Between the Barbs: Afghanistan in the US-Iran Tussle
Photo Credit: Reuters
By Chayanika Saxena

Between the Barbs: Afghanistan in the US-Iran Tussle

May. 23, 2018  |     |  0 comments


The last few weeks were eventful for the world for both encouraging and upsetting reasons. Where the diffusion of tensions between the two Koreas had made the world rejoice, this happiness, however, did not last long. True to his electoral campaign promises, US President Donald Trump scrapped the Joint Comprehensive Plan of Action (JCPOA) deal that the preceding Obama administration had struck in the hope of “normalizing” a pariah Iran. The need for having normal ties was, perhaps, mutually felt. It was also thought that a more open and involved Iran could increase its interest in peace in the Middle East where it is known to be involved in many proxy wars. But three years down the line, this deal, which was described as “horrible” by Trump, was revoked.


Plenty of reasons have been offered for this decision. On the one hand, some believe that this action had been taken to force regime change in Iran. On the other, the domestic pressures to make good on his electoral promises are believed to have been responsible for Trump’s decision. Whatever may have been the reasons, the fact that the world could not stop the Trump administration — including European leaders like Emmanuel Macron and Angela Merkel who made last ditch efforts to change Trump’s mind — has opened a big can of worms.


Where the regional rivalries between Iran and Israel and Iran and Saudi Arabia have already intensified as a result of the American withdrawal from the deal, its impacts are bound to be felt beyond the Middle East. South Asia and Afghanistan in particular are also expected to face the potential fallout, with many expecting it to have a negative impact on the efforts at peace that are underway there.


When the Elephants Fight, The Grass Gets Crushed


Unfortunately, such have been the state-of-affairs for Afghanistan, which for the last three centuries, has found itself in the middle of global and regional rivalries. While they are not equal powers and therefore rivals in the strictest sense of the term, the hostility between the US and Iran has assumed a matter-of-fact aura in the international order. They both see each other as more than just economic or political threats. They each treat the other as a moral affront to their own existence.


Caught in a quarrel that has nothing to do with it per se, Afghanistan has been a theatre where Iran and the US have exhibited their mutual suspicions towards each other. However, their interactions over Afghanistan have not been all that bitter. Interestingly, the two countries see eye-to-eye on a vital issue — which is to keep Afghanistan from falling into the hands of Sunni radicals once again. However, their shared apprehensions have not stopped them from either trading allegations or supporting groups and activities that are at cross-purposes with the entire peace process.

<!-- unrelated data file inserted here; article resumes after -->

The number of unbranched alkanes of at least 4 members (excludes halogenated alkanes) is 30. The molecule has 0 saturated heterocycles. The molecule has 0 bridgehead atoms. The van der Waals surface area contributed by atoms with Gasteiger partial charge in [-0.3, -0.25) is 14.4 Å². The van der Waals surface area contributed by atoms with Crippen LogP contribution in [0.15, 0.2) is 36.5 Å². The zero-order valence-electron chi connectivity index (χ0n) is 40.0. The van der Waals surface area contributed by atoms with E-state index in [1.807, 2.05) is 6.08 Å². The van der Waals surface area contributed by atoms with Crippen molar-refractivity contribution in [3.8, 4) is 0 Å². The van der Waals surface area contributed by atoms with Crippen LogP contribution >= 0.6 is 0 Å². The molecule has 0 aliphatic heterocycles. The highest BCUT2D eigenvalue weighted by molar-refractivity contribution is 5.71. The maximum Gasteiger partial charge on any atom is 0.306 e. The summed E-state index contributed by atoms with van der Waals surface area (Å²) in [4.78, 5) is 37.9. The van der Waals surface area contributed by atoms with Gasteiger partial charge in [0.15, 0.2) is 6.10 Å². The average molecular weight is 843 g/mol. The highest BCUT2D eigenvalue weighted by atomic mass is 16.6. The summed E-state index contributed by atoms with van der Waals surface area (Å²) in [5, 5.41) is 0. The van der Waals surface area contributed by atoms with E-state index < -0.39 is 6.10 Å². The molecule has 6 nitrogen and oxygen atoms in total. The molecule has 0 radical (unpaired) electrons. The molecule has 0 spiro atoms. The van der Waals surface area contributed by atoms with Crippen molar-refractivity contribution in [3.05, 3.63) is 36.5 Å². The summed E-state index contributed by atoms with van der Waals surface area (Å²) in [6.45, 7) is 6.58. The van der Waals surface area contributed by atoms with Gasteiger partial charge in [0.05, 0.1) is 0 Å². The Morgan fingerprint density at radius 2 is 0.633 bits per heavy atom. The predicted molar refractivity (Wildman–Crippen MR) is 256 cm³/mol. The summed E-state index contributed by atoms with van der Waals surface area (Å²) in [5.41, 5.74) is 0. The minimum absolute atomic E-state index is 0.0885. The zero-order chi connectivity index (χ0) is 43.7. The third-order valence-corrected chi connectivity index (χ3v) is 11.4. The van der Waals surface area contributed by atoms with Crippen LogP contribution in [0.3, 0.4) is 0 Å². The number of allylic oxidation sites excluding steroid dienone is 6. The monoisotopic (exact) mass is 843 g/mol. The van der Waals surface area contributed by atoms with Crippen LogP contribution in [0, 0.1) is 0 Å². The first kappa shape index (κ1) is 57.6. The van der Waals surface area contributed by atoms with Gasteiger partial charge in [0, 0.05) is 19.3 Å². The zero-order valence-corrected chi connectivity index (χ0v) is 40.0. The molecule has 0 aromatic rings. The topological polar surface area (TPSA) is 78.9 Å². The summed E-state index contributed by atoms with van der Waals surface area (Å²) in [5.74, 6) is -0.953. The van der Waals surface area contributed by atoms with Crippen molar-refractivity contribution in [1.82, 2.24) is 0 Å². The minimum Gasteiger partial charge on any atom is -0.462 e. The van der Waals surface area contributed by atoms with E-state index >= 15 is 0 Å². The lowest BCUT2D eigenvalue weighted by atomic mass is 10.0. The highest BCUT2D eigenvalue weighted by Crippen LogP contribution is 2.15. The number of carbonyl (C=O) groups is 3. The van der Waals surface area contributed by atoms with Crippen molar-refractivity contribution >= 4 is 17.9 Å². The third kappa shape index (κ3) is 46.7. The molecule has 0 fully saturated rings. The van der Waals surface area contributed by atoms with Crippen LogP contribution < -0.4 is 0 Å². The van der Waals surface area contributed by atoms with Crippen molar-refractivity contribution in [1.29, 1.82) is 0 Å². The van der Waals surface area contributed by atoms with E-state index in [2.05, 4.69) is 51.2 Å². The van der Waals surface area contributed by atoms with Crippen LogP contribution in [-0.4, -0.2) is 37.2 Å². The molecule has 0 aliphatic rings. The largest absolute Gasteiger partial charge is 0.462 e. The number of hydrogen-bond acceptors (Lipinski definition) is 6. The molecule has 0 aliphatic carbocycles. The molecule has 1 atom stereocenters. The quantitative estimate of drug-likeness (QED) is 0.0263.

Will Cooperate, Won’t Cooperate


Afghanistan has proven to be a turf where the respective geopolitical interests of Iran and the US have brought them to cooperate with each other. While their ties had started going sour in 1979, the very same year in which the Soviets marched into Afghanistan, and stayed so all the way up to the end of 20th century, they started to look up with the fall of the Taliban in 2001.


The Taliban, the radical Sunni group that ruled Afghanistan between 1996 and 2001, has been a nuisance for the Shia state of Iran. Where their ideologies and sectarian concerns were at odds with each other, their frosty ties could have taken a turn for the worst following the assassination of Iran’s Embassy staff by the Taliban in 1998. Iran was reported to have mobilized a twenty-thousand strong force along its border with Afghanistan in response to this incident and had planned to wage a full-fledged war against the Taliban-ruled state — a regime that it had refused to recognise as legitimate both bilaterally and internationally.


For the Americans, the Taliban became an issue following the 9/11 attacks. Although the US had been concerned about the state-of-affairs in Afghanistan for a host of humanitarian issues, Taliban-ruled Afghanistan became a strategic concern for it only when its domestic security was breached. The fact that Al-Qaeda and its leaders were being sheltered by the Taliban gave the US a reason to orchestrate its “Global War on Terror” with Afghanistan as its centrepiece. And thus the war which began in October 2001 is still awaiting an end.



Peace in Afghanistan, as I have noted elsewhere, is not being negotiated for its own sake but for what it can achieve for other interested parties.



Following the collapse of the Taliban regime in 2001, both Iran and the US felt an urgent need to prevent the revival of radical Sunni tendencies in Afghanistan. Motivated by their own concerns, the two countries came onboard together to install a transitional government in Afghanistan. In fact, as James Dobbins, the US’ representative to the Bonn negotiations has noted, the American and Iranian “objectives for this meeting, and the governance of post-Taliban Afghanistan, were largely coincident.”